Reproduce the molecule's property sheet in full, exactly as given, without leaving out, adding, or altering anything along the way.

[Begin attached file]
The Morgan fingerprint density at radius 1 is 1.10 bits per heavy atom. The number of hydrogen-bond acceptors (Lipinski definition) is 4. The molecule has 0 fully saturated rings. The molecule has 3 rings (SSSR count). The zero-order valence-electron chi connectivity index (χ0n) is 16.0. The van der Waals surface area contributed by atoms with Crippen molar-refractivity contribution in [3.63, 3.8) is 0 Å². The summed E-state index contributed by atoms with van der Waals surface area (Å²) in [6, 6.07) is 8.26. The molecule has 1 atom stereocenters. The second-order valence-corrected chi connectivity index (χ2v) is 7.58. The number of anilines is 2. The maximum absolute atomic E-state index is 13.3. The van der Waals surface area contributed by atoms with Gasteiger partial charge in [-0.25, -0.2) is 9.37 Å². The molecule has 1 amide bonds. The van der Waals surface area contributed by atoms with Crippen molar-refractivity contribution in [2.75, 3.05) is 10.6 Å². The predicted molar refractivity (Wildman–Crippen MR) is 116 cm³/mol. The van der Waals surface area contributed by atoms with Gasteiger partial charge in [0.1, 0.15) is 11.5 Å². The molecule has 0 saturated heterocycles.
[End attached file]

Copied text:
The Morgan fingerprint density at radius 1 is 1.10 bits per heavy atom. The number of hydrogen-bond acceptors (Lipinski definition) is 4. The molecule has 0 fully saturated rings. The molecule has 3 rings (SSSR count). The zero-order valence-electron chi connectivity index (χ0n) is 16.0. The van der Waals surface area contributed by atoms with Crippen molar-refractivity contribution in [3.63, 3.8) is 0 Å². The summed E-state index contributed by atoms with van der Waals surface area (Å²) in [6, 6.07) is 8.26. The molecule has 1 atom stereocenters. The second-order valence-corrected chi connectivity index (χ2v) is 7.58. The number of anilines is 2. The maximum absolute atomic E-state index is 13.3. The van der Waals surface area contributed by atoms with Gasteiger partial charge in [-0.25, -0.2) is 9.37 Å². The molecule has 1 amide bonds. The van der Waals surface area contributed by atoms with Crippen molar-refractivity contribution in [2.75, 3.05) is 10.6 Å². The predicted molar refractivity (Wildman–Crippen MR) is 116 cm³/mol. The van der Waals surface area contributed by atoms with Gasteiger partial charge in [0.1, 0.15) is 11.5 Å². The molecule has 0 saturated heterocycles.